claim showing that the pleader is entitled to relief”).
Pro se plaintiffs are entitled to have their pleadings
liberally construed and are “held to less stringent
standards than formal pleadings drafted by lawyers.”
Vandiver v. PHS, Inc., 727 F.3d at 585 (quoting
Erickson v. Pardus, 551 U.S. 89, 94 (2007)). Read
against that standard, a plaintiff's complaint must
“allege facts from which a court, informed by its
judicial experience and common sense, could draw the
reasonable inference that [the plaintiff] was under an
existing danger at the time he filed his complaint.”
Id. (quoting Taylor, 508 Fed. App'x at
threats or conditions must be alleged to be “real and
proximate and the danger of serious physical injury must
exist at the time the complaint is filed.” Id.
(citing Rittner v. Kinder, 290 Fed. App'x 796,
797 (6th Cir. 2008)). Past dangers do not qualify.
Id. (citations omitted). In addition, “the
allegations must be sufficient to allow a court to draw
reasonable inferences that the danger exists.”
Id. Courts will not find the exception met when the
imminent danger claims are “conclusory or ridiculous or
are clearly baseless (i.e. are fantastic or delusional and
rise to the level of irrational or wholly incredible).”
Id. (quoting Rittner, 290 Fed. App'x at
complaint fails to establish imminent danger. Plaintiff's
complaint alleges First Amendment retaliation against several
employees at the MDOC's Parnall Correctional Facility.
Plaintiff maintains that Defendants issued him false
misconduct tickets because of Plaintiff's grievance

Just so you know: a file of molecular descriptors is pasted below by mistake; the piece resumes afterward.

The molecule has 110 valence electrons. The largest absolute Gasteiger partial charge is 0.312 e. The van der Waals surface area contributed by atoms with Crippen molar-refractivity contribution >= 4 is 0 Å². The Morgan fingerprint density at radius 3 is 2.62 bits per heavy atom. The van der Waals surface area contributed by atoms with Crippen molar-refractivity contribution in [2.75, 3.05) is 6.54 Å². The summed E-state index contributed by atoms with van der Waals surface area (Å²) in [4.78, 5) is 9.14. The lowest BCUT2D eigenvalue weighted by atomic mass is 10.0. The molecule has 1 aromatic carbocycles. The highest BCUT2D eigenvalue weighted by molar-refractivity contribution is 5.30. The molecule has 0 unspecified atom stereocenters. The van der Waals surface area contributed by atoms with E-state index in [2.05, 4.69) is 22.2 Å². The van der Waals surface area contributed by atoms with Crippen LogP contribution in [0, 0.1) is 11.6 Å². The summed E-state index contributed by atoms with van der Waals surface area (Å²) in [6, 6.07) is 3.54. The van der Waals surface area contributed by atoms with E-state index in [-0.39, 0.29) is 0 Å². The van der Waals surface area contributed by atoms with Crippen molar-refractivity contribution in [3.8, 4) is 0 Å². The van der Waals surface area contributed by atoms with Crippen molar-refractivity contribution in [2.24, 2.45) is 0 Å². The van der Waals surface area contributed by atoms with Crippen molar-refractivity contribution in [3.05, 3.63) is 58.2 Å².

writing. While Plaintiff alleges that one of the Defendants
threatened him for grievance writing by warning him if he
kept it up, “he'd pay for it, ” this is a
vague threat that does not necessarily threaten physical
harm. Because Plaintiff has filed at least three previous
lawsuits that were dismissed as frivolous or for failure to
state a claim while he has been incarcerated and Plaintiff
cannot establish imminent danger, his Complaint is subject to
dismissal under 28 U.S.C. § 1915(g). See Gresham v.
Stewart, No. 13-10189, 2017 U.S. Dist. LEXIS 2498 (E.D.
Mich. Jan. 9, 2017) (noting that “courts are permitted
to revoke previously granted in forma pauperis
status if it later becomes evident that the original IFP
status should not have been granted.”)(internal
quotation marks and citation omitted).
the Court finds it appropriate to address Plaintiff's
abusive and harassing litigation strategies. Plaintiff is not
only a well-known litigant in this district, but other
districts as well. He has filed at least 11 cases in this
district alone with a total of at least 45 cases in various
federal district courts throughout the country. ECF No. 119,
PageID.1337. Moreover, in these proceedings, Plaintiff has
ignored and disobeyed orders of this Court. Since the
inception of this lawsuit, Plaintiff has filed at least 52
motions and/or letters, the majority of which do not relate
to the allegations in the original complaint. By August of
2018, Plaintiff sought to amend his complaint to add
allegations that would expand the scope of the original
filing on at least five separate occasions. ECF No. 43.
Because of this, Magistrate Judge Anthony Patti cautioned
Plaintiff in September of 2018 that “any attempt to
expand the scope of his original complaint without the
Court's permission will be stricken from the record. This
would include events occurring before June 26, 2017 or after
his December 19, 2017 original complaint was filed, as well
as any additional Defendants and locations associated with an
expanded time period.” Id. at PageID.657.
Magistrate Judge Patti permitted Plaintiff an opportunity to
amend his original complaint as long as it complied with
these parameters. Id. Plaintiff failed to submit an
amended complaint. ECF No. 69, PageID.859.
Magistrate Judge Patti's warning, between September of
2018 and April of 2019, Plaintiff submitted at least ten
filings in contravention of Judge Patti's warning that
the scope of this matter would not be expanded to include
incidents occurring at different correctional facilities
against different defendants ...